Dr. Frank Toda, president of Columbia Gorge Community College, is taking an energetic stance in response to recent proposed Oregon State budget plans that would impact CGCC’s budget significantly.
“It takes just as much energy to choose hope as it does fear,” he said. “Life is about choices, especially those we make in a crisis.”
Calling the collision of enrollment rises and proposed budget limits a funding “crisis” might not be too harsh a description.
Here are the front-line impacts at Columbia Gorge Community College:
From CGCC’s 2007-09 budget cycle to its current biennium, the college has seen an actual reduction of $1,442,877 in the state’s Community College Support Fund, equivalent to a 17 percent drop in revenue from that source.
During the same period, the college faced an enrollment growth of 28.68 percent.
The governor’s own ambitious education agenda suggested increasing statewide community college funding to meet those goals up to $510 million. Current proposed funding came $82 million short.
All 17 community colleges across the state are facing a similar dilemma.
Gov. John Kitzhaber released his recommended 2013-15 budget with the CCSF details on March 4. Total funding was set at $428 million. The Oregon Community College Association has projected $460 million in needed funding to keep existing programs and staffing, let alone reach projected statewide goals for community college education services.
The Ways and Means Co-Chairs Budget later aligned with the governor’s, leaving a serious uphill battle for colleges hoping for increased support.
Those legislative recommendations will translate, on a local level, to changes in programs and tuition rates for Gorge area students, said Dr. Ernie Keller, CGCC board of education chair.
According to Keller, the timing of the budget vs. enrollment imbalance appears particularly ironic given the critical role community colleges have been playing throughout the economic downturn.
Seen as an affordable option for job training, career redirection, high school completion, and as a four-year degree launch point, students of all ages have been turning to community colleges in record numbers.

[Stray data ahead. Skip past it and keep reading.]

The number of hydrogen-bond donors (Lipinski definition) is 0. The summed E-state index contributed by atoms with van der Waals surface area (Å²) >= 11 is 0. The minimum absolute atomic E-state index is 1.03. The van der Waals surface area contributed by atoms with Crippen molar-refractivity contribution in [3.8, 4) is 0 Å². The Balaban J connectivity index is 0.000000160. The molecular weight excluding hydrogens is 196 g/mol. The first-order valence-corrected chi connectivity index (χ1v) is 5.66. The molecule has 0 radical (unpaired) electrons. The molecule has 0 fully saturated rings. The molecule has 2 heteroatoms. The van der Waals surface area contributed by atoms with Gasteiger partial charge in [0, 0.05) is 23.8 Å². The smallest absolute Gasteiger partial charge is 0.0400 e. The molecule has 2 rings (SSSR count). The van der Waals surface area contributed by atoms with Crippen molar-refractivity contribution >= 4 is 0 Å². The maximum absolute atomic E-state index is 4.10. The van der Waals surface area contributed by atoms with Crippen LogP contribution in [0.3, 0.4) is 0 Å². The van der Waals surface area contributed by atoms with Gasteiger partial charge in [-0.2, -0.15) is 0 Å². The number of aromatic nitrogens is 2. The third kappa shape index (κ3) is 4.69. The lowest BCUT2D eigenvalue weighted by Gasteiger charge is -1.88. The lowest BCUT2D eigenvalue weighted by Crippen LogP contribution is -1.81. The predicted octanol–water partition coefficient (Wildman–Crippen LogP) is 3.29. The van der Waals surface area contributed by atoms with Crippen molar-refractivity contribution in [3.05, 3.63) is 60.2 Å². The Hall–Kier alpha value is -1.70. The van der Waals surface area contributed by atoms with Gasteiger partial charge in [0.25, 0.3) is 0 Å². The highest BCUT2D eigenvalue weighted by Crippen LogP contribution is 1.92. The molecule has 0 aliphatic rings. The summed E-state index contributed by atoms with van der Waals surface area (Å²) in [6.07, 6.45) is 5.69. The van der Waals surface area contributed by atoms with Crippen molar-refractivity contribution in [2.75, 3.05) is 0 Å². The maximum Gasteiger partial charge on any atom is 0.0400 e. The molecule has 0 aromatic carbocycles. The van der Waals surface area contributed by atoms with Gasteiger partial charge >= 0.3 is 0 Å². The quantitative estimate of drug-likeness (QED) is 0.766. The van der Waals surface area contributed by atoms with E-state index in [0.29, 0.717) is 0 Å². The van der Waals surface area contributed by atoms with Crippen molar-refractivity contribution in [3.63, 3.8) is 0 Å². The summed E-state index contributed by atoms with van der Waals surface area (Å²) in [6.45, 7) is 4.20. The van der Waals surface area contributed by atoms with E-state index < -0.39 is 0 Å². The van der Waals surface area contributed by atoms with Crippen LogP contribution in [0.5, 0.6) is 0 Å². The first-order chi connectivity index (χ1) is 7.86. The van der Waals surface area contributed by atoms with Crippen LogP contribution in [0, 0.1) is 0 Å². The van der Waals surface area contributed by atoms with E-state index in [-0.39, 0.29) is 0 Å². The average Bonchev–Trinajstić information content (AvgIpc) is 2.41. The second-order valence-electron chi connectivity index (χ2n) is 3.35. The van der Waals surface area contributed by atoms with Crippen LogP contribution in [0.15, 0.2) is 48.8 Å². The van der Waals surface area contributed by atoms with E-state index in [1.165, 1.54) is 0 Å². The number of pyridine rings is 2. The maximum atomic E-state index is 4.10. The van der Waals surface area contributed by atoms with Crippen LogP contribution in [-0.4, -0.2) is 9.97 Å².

While the budget is still under negotiation, CGCC is planning for the lowest projected funding level while hoping for a legislative change of heart.
Without an increase from the current proposal, this will likely mean increases in student tuition and some cuts to programs. The particulars are still in the planning phase, according to Keller.
“We have been very aggressive about seeking funding from business and industry to support our programs,” he said. “We are in a better position than most community colleges around the state.”
“CGCC is a dynamic institution. We are not going to just lay down in tough times,” said Toda. “But, we have to be practical. Taking a 17 percent reduction while accommodating a 28 percent increase in enrollment? ... The State needs to look at what it is asking its community colleges to do.”
While overall the proposed budget offers reinvigorated support to the larger educational picture, the college’s ability to charge tuition may have served to justify the proposed under-funding.
“I admire the State’s desire to put money back into the educational system,” said Keller. “Since K-12 can’t charge tuition and we can, we are being asked to do more with less and to raise tuition.”
With some exasperation Keller notes, “The governor’s 40/40/20 education agenda states that by 2025 40 percent of residents will have a four-year college degree, 40 percent will have a two-year degree and all adults over 25 will have a high school diploma. Given that community colleges are at the hub of those goals, it is kind of amazing that we are not getting the fiscal attention we should,” said Keller.
“Community colleges still remain significant economic drivers for our communities. Most legislators know the value of community colleges — how many jobs we have trained people for, how well we prepare our students — but they are busy and sometimes forget,” said Toda.
“This funding plan pushes us back to 2007-09 levels,” said Keller, who also sits on the Oregon Community College Association board. “This is really insufficient. We’d really like to see that support amount raised to, at minimum, $460 million.”
Both Keller and Toda, along with most community college administrators and boards, hope for public pressure on the governor and legislators to increase the budget affecting so many students and families in the state.
“At CGCC, we have great faculty, administrators and students. Together we have been able to squeeze miracles out of the dollars we receive,” said Toda. “I will choose hope and believe that Oregon will invest in education.”